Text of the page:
But it's still not true. Much of what we do today completely contradicts Biblical teachings, for no purpose other than modifying to a world we understand better as a species than we did before.

    8. I'm not saying that no kind of development in understanding is possible. Nor do I think that no objectively right developments have taken place. But in such cases, from studying both the Bible and the history of the Church, I agree with Bl. Newman's view: that the truth was at the very least implicit from the beginning, and could be drawn out from premises present in the tradition itself. The history of the Church and of our society is long and subtle, and in fact there has been less development than people suppose -- more fluctuation than development, in some areas -- but I don't want to get sidetracked.

      The problem I find with making such a case for homosexuality is that I don't find a way of getting that conclusion out of the premises, so to speak, even implicitly; and the sources whom I've read who claim to do so, don't satisfy me intellectually. I don't think they're irrational or insincere -- I just think that their arguments are not persuasive enough for me to lay down my conviction of the authority of the Church.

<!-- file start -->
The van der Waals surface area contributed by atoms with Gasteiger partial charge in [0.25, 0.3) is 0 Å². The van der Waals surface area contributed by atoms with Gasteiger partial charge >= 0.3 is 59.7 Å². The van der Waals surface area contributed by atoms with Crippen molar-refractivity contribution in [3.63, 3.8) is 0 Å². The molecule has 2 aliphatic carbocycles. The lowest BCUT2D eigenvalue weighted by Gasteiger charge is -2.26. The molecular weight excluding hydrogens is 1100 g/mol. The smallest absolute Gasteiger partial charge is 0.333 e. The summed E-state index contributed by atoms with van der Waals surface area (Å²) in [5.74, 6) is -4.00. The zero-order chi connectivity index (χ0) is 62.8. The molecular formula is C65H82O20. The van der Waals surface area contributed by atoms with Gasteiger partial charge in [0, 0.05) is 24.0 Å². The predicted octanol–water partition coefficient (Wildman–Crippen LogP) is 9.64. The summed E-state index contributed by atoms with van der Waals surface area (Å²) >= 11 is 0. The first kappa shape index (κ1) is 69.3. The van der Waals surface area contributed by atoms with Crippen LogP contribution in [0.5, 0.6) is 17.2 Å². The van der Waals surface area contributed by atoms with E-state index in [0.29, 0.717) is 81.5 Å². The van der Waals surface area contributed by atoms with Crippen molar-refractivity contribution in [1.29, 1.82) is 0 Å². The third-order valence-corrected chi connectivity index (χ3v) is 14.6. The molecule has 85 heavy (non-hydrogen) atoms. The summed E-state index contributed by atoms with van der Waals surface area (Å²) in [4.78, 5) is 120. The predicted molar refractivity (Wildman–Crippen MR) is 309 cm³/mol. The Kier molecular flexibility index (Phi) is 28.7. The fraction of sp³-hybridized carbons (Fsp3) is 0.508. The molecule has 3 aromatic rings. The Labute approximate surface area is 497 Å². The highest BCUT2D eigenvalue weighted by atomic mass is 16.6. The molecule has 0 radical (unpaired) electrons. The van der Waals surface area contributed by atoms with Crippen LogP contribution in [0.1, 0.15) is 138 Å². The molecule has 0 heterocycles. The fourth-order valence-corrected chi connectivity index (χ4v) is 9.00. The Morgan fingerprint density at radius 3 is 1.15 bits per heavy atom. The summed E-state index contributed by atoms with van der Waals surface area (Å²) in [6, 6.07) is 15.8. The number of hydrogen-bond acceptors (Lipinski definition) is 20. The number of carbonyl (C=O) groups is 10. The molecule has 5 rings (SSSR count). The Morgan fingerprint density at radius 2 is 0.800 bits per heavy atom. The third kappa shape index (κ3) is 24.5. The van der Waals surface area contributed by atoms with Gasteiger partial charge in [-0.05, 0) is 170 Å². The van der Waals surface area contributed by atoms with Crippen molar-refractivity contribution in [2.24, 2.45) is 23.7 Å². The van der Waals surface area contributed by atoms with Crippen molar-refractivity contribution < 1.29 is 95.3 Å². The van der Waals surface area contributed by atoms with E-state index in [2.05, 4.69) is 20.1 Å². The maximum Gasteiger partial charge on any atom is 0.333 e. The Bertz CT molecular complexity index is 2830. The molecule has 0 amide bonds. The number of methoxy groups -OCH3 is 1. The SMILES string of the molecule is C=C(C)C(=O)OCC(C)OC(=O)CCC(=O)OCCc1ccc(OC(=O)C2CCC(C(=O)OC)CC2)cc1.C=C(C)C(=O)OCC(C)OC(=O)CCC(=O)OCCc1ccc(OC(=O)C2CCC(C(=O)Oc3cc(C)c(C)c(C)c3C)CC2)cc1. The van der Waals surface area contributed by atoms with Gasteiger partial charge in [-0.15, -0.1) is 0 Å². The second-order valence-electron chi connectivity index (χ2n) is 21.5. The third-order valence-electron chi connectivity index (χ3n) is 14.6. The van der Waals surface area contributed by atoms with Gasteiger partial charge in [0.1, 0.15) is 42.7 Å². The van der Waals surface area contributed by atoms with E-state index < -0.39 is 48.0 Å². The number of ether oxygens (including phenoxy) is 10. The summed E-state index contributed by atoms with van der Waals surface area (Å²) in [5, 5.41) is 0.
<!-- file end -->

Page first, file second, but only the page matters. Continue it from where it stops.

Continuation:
As for eternal truths, how on earth could we describe any change as progress unless we believed in them? Let's take the example of slavery. All of us (I imagine and hope) agree that slavery is wrong; some of our ancestors did, and some didn't, but a majority of them thought it was tolerable, or at any rate something that would have to be tolerated. Now that most people, or rather, most people we know, don't think that way, we describe the rejection of slavery as an advance. But how can we describe it as an advance unless we take for granted that our view of slavery is the right one, and that our ancestors were objectively wrong? How can a change be an improvement unless it brings us closer to a constant ideal? If there are no eternal truths -- as that slavery is wrong -- then calling our own day advanced or enlightened doesn't mean anything, because there isn't any direction or light to be had; it's mere change. Change that we prefer, perhaps, but no more meaningful than a preference for raspberry jam over apricot.